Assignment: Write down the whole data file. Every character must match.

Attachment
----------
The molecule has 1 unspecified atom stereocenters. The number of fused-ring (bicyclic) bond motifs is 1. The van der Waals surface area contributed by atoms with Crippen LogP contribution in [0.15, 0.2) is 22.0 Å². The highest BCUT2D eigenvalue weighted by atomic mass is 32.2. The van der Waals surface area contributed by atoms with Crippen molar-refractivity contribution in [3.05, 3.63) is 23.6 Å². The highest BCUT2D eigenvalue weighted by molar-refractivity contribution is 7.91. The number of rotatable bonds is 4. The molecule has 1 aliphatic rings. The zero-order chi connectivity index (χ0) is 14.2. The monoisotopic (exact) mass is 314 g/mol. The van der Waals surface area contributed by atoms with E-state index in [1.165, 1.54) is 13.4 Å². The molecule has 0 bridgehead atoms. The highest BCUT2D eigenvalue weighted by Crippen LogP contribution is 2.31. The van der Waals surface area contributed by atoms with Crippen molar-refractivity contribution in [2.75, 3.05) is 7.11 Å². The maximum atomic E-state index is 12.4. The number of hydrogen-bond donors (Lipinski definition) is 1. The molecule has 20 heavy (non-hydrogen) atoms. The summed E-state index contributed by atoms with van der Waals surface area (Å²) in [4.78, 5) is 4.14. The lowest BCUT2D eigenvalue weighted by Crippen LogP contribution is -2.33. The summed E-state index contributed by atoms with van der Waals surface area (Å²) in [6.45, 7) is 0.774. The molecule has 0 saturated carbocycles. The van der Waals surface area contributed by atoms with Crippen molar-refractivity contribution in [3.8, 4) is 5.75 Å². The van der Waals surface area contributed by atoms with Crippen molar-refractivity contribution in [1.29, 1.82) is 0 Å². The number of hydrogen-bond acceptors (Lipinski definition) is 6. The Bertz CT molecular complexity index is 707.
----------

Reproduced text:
The molecule has 1 unspecified atom stereocenters. The number of fused-ring (bicyclic) bond motifs is 1. The van der Waals surface area contributed by atoms with Crippen LogP contribution in [0.15, 0.2) is 22.0 Å². The highest BCUT2D eigenvalue weighted by atomic mass is 32.2. The van der Waals surface area contributed by atoms with Crippen molar-refractivity contribution in [3.05, 3.63) is 23.6 Å². The highest BCUT2D eigenvalue weighted by molar-refractivity contribution is 7.91. The number of rotatable bonds is 4. The molecule has 1 aliphatic rings. The zero-order chi connectivity index (χ0) is 14.2. The monoisotopic (exact) mass is 314 g/mol. The van der Waals surface area contributed by atoms with E-state index in [1.165, 1.54) is 13.4 Å². The molecule has 0 bridgehead atoms. The highest BCUT2D eigenvalue weighted by Crippen LogP contribution is 2.31. The van der Waals surface area contributed by atoms with Crippen molar-refractivity contribution in [2.75, 3.05) is 7.11 Å². The maximum atomic E-state index is 12.4. The number of hydrogen-bond donors (Lipinski definition) is 1. The molecule has 20 heavy (non-hydrogen) atoms. The summed E-state index contributed by atoms with van der Waals surface area (Å²) in [4.78, 5) is 4.14. The lowest BCUT2D eigenvalue weighted by Crippen LogP contribution is -2.33. The summed E-state index contributed by atoms with van der Waals surface area (Å²) in [6.45, 7) is 0.774. The molecule has 0 saturated carbocycles. The van der Waals surface area contributed by atoms with Crippen molar-refractivity contribution in [3.8, 4) is 5.75 Å². The van der Waals surface area contributed by atoms with Crippen molar-refractivity contribution in [1.29, 1.82) is 0 Å². The number of hydrogen-bond acceptors (Lipinski definition) is 6. The Bertz CT molecular complexity index is 707.